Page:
DISASTER RELIEF: Army, National Guard Response to Colorado Floods

September 18, 2013 at 3:25 pm Leave a comment

Air Evacuation

(Photo by Sgt. Jonathan C. Thibault, 4th Combat Aviation Brigade Public Affairs Office, 4th Infantry Division)

(Photo by Sgt. Jonathan C. Thibault, 4th Combat Aviation Brigade Public Affairs Office, 4th Infantry Division)

As you’ve probably seen, read or heard, northwest Colorado has been deluged with flooding after days of heavy rains. U.S. Army units as well as members of the Colorado National Guard have been deployed to assist local first responders in evacuations, sandbagging operations as well as search and rescue. At least eight people have died as a result of the flooding and thousands  have been evacuated from their homes — according to the Los Angeles Times and other news outlets.

Sometimes those rescues came at the end of a helicopter hoist cable.

In the photo above, Staff Sgt. Jose Pantoja, a flight medic with the 4th Combat Aviation Brigade, assists an evacuee onto a UH-60 Blackhawk helicopter during rescue and recovery operations in Boulder, Colorado on Monday (September 16). Pantoja is assigned to Company C, 2nd General Support Aviation Battalion, 4th Aviation Regiment, 4th Combat Aviation Brigade, 4th Infantry Division. (Wonder if they call it the “Triple 4”?) The unit is based at Fort Kit Carson in Colorado.

For more photos of aerial evacuations, click here and here.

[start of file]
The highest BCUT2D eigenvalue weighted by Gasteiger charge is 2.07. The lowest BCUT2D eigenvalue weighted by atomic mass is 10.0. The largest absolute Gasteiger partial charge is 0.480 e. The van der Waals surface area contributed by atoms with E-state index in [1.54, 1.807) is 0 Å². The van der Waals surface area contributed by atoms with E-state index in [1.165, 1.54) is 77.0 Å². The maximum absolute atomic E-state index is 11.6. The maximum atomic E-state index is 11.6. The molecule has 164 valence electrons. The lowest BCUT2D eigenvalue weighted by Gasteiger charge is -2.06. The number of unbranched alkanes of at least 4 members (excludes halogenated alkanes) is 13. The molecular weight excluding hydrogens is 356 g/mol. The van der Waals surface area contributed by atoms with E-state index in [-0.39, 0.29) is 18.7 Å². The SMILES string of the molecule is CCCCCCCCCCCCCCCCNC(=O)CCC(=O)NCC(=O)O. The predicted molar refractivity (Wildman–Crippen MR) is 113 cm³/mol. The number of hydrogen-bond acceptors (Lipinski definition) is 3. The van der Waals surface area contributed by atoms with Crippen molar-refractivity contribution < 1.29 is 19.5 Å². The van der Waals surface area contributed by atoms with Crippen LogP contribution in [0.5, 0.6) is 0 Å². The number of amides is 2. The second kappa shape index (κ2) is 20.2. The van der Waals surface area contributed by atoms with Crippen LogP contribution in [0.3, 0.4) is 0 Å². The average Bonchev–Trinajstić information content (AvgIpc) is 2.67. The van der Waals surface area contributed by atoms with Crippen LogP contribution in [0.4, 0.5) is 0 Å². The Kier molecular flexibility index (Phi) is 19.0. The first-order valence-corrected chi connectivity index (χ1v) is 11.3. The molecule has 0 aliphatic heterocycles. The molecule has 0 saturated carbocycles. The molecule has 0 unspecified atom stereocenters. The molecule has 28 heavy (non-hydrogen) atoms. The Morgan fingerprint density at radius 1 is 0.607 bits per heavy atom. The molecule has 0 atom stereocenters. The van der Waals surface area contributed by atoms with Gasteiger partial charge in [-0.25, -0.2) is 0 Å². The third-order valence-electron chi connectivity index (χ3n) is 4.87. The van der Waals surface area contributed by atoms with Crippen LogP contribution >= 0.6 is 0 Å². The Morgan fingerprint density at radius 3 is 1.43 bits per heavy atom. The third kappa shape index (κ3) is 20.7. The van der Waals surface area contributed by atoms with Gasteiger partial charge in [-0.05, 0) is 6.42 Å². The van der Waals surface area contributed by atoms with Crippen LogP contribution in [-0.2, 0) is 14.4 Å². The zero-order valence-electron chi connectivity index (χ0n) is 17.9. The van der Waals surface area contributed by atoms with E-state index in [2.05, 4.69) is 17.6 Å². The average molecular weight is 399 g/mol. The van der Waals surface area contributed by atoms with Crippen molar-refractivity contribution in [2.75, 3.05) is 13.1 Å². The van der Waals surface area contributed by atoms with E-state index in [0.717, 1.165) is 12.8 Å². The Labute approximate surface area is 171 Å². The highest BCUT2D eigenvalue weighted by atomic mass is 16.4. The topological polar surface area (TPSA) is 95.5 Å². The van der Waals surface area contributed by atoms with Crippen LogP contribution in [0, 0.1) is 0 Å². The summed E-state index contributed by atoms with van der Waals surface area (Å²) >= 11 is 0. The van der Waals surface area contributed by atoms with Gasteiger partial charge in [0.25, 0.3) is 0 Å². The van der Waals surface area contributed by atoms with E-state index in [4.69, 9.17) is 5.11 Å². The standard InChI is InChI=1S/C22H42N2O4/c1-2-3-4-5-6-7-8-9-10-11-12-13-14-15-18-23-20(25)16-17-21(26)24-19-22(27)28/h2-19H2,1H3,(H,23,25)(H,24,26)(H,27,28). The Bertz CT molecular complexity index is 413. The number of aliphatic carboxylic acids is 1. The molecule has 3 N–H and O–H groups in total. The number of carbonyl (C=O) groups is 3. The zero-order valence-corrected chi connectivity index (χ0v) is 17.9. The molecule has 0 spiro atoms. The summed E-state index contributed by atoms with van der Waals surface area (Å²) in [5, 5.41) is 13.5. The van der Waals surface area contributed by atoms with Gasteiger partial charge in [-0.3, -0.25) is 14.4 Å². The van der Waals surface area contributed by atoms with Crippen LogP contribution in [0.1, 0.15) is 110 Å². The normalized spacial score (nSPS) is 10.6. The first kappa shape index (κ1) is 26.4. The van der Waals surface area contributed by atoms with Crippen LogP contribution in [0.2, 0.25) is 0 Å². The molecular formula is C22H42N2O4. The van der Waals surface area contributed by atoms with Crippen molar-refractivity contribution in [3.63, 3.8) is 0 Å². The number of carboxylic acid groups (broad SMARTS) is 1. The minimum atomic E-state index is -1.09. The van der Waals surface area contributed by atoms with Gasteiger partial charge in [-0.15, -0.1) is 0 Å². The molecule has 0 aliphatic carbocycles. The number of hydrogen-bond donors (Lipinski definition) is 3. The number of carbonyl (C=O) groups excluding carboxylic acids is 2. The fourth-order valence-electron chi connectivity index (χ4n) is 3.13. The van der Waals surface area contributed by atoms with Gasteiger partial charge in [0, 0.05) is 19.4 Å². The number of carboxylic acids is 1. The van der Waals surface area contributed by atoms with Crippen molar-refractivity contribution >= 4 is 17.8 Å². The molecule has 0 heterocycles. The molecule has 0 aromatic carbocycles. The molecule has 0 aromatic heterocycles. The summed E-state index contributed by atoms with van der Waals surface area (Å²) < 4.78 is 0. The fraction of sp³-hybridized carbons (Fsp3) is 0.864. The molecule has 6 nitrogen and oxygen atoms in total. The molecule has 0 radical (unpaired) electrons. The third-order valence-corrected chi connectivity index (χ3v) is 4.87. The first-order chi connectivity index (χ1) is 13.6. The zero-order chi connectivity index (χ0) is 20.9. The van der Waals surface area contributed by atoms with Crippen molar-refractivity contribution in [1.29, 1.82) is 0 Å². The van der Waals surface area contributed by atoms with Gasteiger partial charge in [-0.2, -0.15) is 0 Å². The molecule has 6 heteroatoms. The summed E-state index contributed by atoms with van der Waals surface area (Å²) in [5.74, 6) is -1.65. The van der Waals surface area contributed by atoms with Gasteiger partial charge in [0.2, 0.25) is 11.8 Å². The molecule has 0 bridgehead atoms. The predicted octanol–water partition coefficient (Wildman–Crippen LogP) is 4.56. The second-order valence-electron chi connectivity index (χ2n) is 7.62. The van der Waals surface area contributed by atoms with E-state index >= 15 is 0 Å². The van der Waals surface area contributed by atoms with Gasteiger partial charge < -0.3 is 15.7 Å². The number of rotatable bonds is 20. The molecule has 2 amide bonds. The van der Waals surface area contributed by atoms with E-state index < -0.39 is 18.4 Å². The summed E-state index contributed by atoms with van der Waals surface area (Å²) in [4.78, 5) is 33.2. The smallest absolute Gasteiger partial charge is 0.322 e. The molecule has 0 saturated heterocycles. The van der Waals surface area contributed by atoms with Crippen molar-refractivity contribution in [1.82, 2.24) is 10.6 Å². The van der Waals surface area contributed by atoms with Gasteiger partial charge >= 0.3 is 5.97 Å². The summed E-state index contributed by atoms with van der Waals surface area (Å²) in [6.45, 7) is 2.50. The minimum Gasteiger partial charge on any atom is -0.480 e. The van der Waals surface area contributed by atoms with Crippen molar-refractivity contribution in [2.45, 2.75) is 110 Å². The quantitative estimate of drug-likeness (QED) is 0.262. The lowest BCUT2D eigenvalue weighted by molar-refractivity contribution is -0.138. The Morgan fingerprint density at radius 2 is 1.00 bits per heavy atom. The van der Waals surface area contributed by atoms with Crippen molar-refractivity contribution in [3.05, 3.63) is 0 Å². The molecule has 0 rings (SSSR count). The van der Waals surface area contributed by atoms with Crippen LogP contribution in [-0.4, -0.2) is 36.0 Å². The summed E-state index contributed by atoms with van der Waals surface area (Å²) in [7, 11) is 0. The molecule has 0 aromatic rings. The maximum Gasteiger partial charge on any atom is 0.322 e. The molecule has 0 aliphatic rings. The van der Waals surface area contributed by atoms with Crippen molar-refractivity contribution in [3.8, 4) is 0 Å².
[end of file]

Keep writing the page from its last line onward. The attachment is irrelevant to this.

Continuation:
People and their pets evacuated by high clearance Army truck in Boulder County. (Army National Guard Photo by Sgt. Joseph K. VonNida)

People and their pets evacuated by high clearance Army truck in Boulder County.
(Army National Guard Photo by Sgt. Joseph K. VonNida)

The photo below captures some of the destruction caused by flash floods through mountainous country in and around Boulder where past drought and forest fire damage have weakened top soil and tree roots, causing landslides, mudslides, washed out roads and trapping residents in isolated communities on the eastern edge of the Rocky Mountains.

Severe flooding shutdown roads leading out of Jamestown, Colorado. (U.S. Air National Guard photo by Staff Sgt. Nicole Manzanares)

Severe flooding shutdown roads leading out of Jamestown, Colorado.
(U.S. Air National Guard photo by Staff Sgt. Nicole Manzanares)

We confess a special interest in this story since your 4GWAR editor and spouse were just in this area last month for a little R&R after dropping off the blog’s in-house IT consulant for his sophomore year at University of Colorado-Boulder. (Said consultant has informed his parents he’s all right, although classes at CU-Boulder were cancelled for two days and some areas around campus were evacuated.) Many smaller communities in the mountains of Boulder and Larimer counties have only two-lane roads winding through narrow canyons for access, and when they are flooded, buried in debris or washed away residents have no way of getting out.

In the last photo, U.S. soldiers and airmen from the Colorado National Guard, along with members of civilian emergency response agencies, fill sandbags in Arvada, Colorado. More than 17 inches of rain fell on Boulder in just over a week. The average annual rainfall for Boulder is a little over 19 inches.

 (U.S. Air National Guard photo by Staff Sgt. Nicole Manzanares)

(U.S. Air National Guard photo by Staff Sgt. Nicole Manzanares)

To read more about Defense Department efforts in the disaster (U.S. Northern Command and NORAD are both headquartered in Colorado) click on this DoD webpage.

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Entry filed under: Aircraft, Disaster Relief, Homeland Security, News Developments, Photos, Weaponry and Equipment. Tags: , , , , , , , , , .

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